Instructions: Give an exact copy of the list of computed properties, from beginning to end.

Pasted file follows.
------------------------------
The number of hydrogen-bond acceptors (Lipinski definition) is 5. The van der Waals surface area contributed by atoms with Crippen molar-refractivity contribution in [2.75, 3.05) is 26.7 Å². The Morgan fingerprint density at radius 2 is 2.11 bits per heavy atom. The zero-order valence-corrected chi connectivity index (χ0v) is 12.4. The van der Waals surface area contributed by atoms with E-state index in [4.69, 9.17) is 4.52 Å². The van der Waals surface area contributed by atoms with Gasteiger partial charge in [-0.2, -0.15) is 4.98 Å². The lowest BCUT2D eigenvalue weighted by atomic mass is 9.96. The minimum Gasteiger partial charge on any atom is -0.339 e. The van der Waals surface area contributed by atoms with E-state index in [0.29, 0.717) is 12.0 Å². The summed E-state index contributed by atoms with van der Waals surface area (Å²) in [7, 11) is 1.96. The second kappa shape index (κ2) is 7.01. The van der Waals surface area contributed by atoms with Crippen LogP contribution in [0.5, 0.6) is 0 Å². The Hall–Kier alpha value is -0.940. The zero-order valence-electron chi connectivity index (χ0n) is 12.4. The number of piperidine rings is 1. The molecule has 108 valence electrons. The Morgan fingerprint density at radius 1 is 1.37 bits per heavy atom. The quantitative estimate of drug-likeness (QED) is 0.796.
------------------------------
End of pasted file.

The number of hydrogen-bond acceptors (Lipinski definition) is 5. The van der Waals surface area contributed by atoms with Crippen molar-refractivity contribution in [2.75, 3.05) is 26.7 Å². The Morgan fingerprint density at radius 2 is 2.11 bits per heavy atom. The zero-order valence-corrected chi connectivity index (χ0v) is 12.4. The van der Waals surface area contributed by atoms with E-state index in [4.69, 9.17) is 4.52 Å². The van der Waals surface area contributed by atoms with Gasteiger partial charge in [-0.2, -0.15) is 4.98 Å². The lowest BCUT2D eigenvalue weighted by atomic mass is 9.96. The minimum Gasteiger partial charge on any atom is -0.339 e. The van der Waals surface area contributed by atoms with E-state index in [0.29, 0.717) is 12.0 Å². The summed E-state index contributed by atoms with van der Waals surface area (Å²) in [7, 11) is 1.96. The second kappa shape index (κ2) is 7.01. The van der Waals surface area contributed by atoms with Crippen LogP contribution in [0.5, 0.6) is 0 Å². The Hall–Kier alpha value is -0.940. The zero-order valence-electron chi connectivity index (χ0n) is 12.4. The number of piperidine rings is 1. The molecule has 108 valence electrons. The Morgan fingerprint density at radius 1 is 1.37 bits per heavy atom. The quantitative estimate of drug-likeness (QED) is 0.796.